Half Arthur

I wonder whether they still get children to memorise poems in school?

I used to find this terrifying. At that age I hadn't heard of the memory techniques that make such feats easier and as such used to struggle. One of the ones I recall having the most trouble with began "I must go down to the sea again...", but to be frank I don't think I can be blamed for this failing. Besides,  the protagonist of this verse sounds arrogant and demanding:

"And all I ask is a tall ship and a star to sail her by"

Oh, that's all is it? An enormous vehicle just given to you, gratis, and then you actually want a celestial body some light years distant to be simply handed to you on a plate simply because you haven't got any idea where you are going?

Repetition seems to be the key to remembering something and as such the only poem I still remember is the one that was drummed into me on a daily basis for as long as I went to school. No doubt you know it too. The Lord's Prayer.

There was always something unpleasant and puzzling about it. It didn't make sense. It didn't stand up to close scrutiny, a characteristic it shared with its host belief system.

Our father who art in heaven...

OK, that bit was fine. Kind of like an email address; ourfather@heaven.com. I wasn't entirely happy with God wanting us to call him "Father" when according to him he'd made us out of dust, but I supposed that it was a kind of admission that the whole dust thing was a bit weak. Plus "Our manufacturer..." didn't quite have the same ring.

Hallowed be thy name...

I didn't get this; being too young to understand the concept of "to hallow" I figured that this simply had to be one of the many names of God, the one we happened to use in this prayer. Like an old fashioned version of Harold.

Thy kingdom come...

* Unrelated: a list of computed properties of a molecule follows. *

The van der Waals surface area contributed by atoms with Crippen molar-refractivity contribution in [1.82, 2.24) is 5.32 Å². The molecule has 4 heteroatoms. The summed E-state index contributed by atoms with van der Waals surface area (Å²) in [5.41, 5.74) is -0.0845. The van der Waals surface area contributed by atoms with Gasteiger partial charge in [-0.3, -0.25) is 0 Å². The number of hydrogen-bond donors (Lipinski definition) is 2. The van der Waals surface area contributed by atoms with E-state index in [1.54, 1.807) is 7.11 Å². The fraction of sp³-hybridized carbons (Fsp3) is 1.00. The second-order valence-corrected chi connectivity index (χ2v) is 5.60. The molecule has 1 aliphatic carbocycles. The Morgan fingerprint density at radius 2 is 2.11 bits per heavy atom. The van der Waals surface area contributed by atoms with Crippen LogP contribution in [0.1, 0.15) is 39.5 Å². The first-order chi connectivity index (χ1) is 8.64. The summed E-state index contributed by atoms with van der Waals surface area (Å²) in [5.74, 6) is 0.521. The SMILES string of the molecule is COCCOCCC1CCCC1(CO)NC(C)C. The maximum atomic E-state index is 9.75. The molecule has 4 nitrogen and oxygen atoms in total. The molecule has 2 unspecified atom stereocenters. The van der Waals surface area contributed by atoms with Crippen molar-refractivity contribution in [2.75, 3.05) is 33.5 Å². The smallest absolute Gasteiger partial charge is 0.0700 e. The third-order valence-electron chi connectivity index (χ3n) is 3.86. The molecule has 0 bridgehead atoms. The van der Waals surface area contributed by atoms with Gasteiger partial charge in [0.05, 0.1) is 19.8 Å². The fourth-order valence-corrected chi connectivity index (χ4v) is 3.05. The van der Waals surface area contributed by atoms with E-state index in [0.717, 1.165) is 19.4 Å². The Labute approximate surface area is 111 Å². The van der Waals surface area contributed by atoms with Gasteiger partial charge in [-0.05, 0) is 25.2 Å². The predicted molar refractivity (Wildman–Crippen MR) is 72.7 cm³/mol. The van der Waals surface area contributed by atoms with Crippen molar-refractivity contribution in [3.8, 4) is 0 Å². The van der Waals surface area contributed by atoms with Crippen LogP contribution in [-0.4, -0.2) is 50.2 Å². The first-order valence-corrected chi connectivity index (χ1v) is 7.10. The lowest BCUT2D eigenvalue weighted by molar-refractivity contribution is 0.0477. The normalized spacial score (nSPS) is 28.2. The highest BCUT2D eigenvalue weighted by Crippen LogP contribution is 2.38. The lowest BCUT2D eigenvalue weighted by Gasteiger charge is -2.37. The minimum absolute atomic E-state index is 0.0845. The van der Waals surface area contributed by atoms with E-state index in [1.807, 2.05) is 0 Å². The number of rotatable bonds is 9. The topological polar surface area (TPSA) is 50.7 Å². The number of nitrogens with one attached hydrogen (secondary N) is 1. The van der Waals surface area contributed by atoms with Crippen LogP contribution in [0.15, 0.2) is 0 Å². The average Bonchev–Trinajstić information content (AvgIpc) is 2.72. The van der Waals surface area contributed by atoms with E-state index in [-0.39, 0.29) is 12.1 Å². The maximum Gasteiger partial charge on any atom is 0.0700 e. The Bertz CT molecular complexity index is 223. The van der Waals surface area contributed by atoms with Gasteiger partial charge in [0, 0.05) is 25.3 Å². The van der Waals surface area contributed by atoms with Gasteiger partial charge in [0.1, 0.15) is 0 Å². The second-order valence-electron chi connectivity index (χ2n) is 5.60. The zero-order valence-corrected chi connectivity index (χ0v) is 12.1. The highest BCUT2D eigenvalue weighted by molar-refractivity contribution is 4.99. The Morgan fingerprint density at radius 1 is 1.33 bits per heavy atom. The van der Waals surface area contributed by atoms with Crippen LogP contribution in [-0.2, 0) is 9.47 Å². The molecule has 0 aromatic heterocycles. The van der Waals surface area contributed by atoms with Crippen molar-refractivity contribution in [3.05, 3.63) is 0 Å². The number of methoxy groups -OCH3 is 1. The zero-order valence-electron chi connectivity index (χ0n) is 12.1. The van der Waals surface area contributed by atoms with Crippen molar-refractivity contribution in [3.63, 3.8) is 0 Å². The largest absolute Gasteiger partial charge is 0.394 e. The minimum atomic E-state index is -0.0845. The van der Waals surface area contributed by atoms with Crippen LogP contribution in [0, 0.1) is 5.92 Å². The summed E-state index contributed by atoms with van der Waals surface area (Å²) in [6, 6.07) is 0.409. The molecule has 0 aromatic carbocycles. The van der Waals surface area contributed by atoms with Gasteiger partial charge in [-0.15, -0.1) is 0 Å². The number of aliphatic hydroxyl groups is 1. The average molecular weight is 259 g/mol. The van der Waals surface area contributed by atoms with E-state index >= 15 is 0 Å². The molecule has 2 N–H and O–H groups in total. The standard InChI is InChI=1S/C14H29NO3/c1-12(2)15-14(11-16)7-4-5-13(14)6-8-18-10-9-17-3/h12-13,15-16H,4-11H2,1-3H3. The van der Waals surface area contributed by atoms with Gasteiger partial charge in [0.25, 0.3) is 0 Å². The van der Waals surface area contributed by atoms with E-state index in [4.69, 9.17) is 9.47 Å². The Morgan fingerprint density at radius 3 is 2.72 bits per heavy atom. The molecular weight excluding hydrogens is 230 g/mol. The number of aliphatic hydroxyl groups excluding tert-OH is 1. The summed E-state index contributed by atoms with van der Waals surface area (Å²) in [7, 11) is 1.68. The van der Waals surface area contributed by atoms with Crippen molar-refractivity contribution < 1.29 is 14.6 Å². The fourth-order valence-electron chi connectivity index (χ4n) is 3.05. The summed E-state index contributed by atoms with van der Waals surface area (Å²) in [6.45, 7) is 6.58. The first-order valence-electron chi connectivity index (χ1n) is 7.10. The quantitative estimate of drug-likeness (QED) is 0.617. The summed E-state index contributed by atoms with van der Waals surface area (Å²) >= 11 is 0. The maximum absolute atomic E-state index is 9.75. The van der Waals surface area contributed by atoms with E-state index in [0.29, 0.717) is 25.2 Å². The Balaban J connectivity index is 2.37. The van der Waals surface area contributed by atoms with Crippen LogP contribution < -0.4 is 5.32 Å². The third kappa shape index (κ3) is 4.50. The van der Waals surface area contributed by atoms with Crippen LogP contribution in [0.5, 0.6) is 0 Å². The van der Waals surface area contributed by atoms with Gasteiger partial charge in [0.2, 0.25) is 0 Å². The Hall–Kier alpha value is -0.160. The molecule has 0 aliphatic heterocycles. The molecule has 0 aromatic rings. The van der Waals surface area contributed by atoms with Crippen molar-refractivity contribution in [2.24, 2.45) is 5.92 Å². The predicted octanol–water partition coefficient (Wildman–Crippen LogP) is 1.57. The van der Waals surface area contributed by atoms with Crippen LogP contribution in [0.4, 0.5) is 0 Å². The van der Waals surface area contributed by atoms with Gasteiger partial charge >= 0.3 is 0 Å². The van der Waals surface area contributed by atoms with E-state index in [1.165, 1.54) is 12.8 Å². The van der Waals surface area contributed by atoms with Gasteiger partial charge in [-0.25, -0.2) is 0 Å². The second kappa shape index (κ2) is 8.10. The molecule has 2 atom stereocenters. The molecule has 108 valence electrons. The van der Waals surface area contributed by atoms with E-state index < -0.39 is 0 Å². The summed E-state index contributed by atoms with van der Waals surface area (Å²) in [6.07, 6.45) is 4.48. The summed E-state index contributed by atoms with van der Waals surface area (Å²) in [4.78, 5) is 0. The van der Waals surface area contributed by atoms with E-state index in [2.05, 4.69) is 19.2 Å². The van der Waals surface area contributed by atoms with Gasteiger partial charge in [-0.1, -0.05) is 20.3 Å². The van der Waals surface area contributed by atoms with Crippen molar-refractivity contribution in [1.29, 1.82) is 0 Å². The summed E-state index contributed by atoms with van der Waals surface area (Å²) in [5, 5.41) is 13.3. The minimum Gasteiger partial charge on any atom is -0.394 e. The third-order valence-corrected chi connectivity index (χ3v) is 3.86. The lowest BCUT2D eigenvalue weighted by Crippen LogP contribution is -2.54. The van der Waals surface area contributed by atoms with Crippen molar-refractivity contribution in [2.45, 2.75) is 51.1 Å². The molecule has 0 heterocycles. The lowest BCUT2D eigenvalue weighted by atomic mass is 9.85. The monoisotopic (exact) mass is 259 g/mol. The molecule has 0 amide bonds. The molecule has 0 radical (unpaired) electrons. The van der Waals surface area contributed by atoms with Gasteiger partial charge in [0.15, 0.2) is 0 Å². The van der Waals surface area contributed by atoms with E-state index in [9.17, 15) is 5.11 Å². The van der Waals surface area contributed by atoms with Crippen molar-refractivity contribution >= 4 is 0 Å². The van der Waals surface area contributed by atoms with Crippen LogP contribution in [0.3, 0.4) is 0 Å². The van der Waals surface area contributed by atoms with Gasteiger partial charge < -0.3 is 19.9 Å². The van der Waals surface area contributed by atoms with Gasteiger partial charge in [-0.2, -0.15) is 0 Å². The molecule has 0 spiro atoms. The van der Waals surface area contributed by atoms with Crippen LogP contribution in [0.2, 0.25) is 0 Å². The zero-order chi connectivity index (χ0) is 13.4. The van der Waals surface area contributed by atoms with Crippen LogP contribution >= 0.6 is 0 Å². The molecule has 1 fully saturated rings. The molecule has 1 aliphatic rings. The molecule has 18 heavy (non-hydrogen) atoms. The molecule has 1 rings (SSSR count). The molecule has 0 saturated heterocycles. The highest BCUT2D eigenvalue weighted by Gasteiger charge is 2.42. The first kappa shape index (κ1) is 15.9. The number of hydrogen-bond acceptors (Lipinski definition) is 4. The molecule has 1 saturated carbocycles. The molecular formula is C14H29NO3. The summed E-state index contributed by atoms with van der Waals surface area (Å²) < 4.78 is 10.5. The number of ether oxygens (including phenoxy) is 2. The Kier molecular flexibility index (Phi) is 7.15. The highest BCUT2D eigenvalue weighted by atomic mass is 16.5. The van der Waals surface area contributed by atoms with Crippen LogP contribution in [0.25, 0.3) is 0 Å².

This is where it started to get sinister. Quite apart from the sentence structure making a nonsense of the whole thing, the three words painted an unmistakable picture of approaching menace. You'd better watch out, Harold's kingdom is coming. I got a distinct impression of evil castles hiding behind clouds, ready to jump down to Earth and get us.

Thy will be done...

I was sure there was a word missing here. We were reassuring Harold that his something would be done, but what? Thy wishes will be done? Bit sloppy to have missed a word out here and even sloppier to have continued missing it out over centuries.

On Earth as it is in Heaven

Kind of saying "As above so below" which was fair enough but it seemed a bit of a non-sequitur. Perhaps it meant that whatever it was of Harold's that we were supposed to be doing in the previous bit was supposed to be done in both Earth and Heaven. Fair enough, although surely what went on in heaven was his department.

Give us each day our daily bread

Now that I did understand. A brown sliced loaf. But as far as I was aware my parents always bought the bread. I'd never seen any god-bread. Perhaps it was for grownups only?

It was also at this point that the whole tone of the prayer changed. Up until this point we'd been sucking up to Harold in a "You're great and we'll do whatever you say" manner and then without so much as an indication of a gear change we were demanding bread. It got more extreme in the next two lines.

And forgive us our trespasses
As we forgive those who trespass against us

Now we're telling Harold to do as we do. We're not going to be like him, he has to be like us. You must forgive us, because look, we forgive other people.  For trespass, anyway.

The only other place I had come across this word was on notices informing me that I must not trespass upon the railway, and so this couplet conjured up images of lines, sleepers and pumice gravel. Did God have a railway that we were often naughty enough to trespass upon? Were we trying to make him think that each of us too had a private railway upon which people were constantly trespassing?

And lead us not into temptation

Now we're suggesting that Harold might be a bad influence on us and admonishing him for this. This line suggests that if there is any temptation around we probably won't succumb unless Harold leads us there. Naughty Harold!

But deliver us from evil

Another demand. Now we are casting Harold in the role of a moral postman. But it was the final bit that used to worry me the most.

For thine is the kingdom
The power and the glory
For ever and ever, amen

I thought of these final lines as the "bad bit" because my mum, who had been brought up in a convent, got annoyed that this bit had been tacked on. I thought of it as somehow like apartheid and like the British army in Northern Ireland - one of the bad things in this world that shouldn't be allowed, but were being forced upon us.

And there we were being forced to chant it every day. It's no wonder I ended up an atheist.


Sally Fink said…
When I was in school we had to memorise Owen's Greater Love and Marvell's To his Coy Mistress. Still remember every line to this day.

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